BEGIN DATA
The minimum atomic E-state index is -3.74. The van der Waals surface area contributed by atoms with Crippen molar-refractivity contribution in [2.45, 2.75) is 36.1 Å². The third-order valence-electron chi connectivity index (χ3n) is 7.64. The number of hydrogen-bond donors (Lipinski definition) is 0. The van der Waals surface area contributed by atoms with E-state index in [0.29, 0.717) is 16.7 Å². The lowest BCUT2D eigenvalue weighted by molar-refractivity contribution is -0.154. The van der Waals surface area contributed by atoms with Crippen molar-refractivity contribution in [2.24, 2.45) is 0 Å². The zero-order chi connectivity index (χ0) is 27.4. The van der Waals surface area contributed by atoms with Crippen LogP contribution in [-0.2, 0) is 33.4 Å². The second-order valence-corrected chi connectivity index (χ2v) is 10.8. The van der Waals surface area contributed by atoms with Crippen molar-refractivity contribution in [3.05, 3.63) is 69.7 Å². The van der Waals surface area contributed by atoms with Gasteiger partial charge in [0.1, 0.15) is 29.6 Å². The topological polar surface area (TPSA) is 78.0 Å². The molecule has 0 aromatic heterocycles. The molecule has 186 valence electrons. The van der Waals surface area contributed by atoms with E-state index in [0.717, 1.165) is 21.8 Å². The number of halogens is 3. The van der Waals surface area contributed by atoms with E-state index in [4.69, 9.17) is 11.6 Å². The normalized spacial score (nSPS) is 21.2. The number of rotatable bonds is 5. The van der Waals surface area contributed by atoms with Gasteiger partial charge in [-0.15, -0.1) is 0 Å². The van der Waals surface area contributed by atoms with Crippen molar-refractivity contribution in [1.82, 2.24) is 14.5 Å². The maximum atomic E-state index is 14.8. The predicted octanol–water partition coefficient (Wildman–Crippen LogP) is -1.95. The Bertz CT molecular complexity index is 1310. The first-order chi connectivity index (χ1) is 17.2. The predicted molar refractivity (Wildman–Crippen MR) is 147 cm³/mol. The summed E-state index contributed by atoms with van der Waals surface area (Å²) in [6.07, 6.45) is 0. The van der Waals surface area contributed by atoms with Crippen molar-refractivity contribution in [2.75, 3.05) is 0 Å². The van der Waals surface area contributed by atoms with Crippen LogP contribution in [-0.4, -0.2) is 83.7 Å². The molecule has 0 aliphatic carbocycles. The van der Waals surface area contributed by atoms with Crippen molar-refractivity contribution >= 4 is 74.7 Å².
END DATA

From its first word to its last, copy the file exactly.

The minimum atomic E-state index is -3.74. The van der Waals surface area contributed by atoms with Crippen molar-refractivity contribution in [2.45, 2.75) is 36.1 Å². The third-order valence-electron chi connectivity index (χ3n) is 7.64. The number of hydrogen-bond donors (Lipinski definition) is 0. The van der Waals surface area contributed by atoms with E-state index in [0.29, 0.717) is 16.7 Å². The lowest BCUT2D eigenvalue weighted by molar-refractivity contribution is -0.154. The van der Waals surface area contributed by atoms with Crippen molar-refractivity contribution in [2.24, 2.45) is 0 Å². The zero-order chi connectivity index (χ0) is 27.4. The van der Waals surface area contributed by atoms with Crippen LogP contribution in [-0.2, 0) is 33.4 Å². The second-order valence-corrected chi connectivity index (χ2v) is 10.8. The van der Waals surface area contributed by atoms with Crippen molar-refractivity contribution in [3.05, 3.63) is 69.7 Å². The van der Waals surface area contributed by atoms with Gasteiger partial charge in [0.1, 0.15) is 29.6 Å². The topological polar surface area (TPSA) is 78.0 Å². The molecule has 0 aromatic heterocycles. The molecule has 186 valence electrons. The van der Waals surface area contributed by atoms with E-state index in [0.717, 1.165) is 21.8 Å². The number of halogens is 3. The van der Waals surface area contributed by atoms with E-state index in [4.69, 9.17) is 11.6 Å². The normalized spacial score (nSPS) is 21.2. The number of rotatable bonds is 5. The van der Waals surface area contributed by atoms with Gasteiger partial charge in [-0.15, -0.1) is 0 Å². The van der Waals surface area contributed by atoms with Crippen molar-refractivity contribution in [1.82, 2.24) is 14.5 Å². The maximum atomic E-state index is 14.8. The predicted octanol–water partition coefficient (Wildman–Crippen LogP) is -1.95. The Bertz CT molecular complexity index is 1310. The first-order chi connectivity index (χ1) is 17.2. The predicted molar refractivity (Wildman–Crippen MR) is 147 cm³/mol. The summed E-state index contributed by atoms with van der Waals surface area (Å²) in [6.07, 6.45) is 0. The van der Waals surface area contributed by atoms with Crippen molar-refractivity contribution in [2.75, 3.05) is 0 Å². The van der Waals surface area contributed by atoms with Crippen LogP contribution in [-0.4, -0.2) is 83.7 Å². The molecule has 0 aliphatic carbocycles. The van der Waals surface area contributed by atoms with Crippen molar-refractivity contribution >= 4 is 74.7 Å².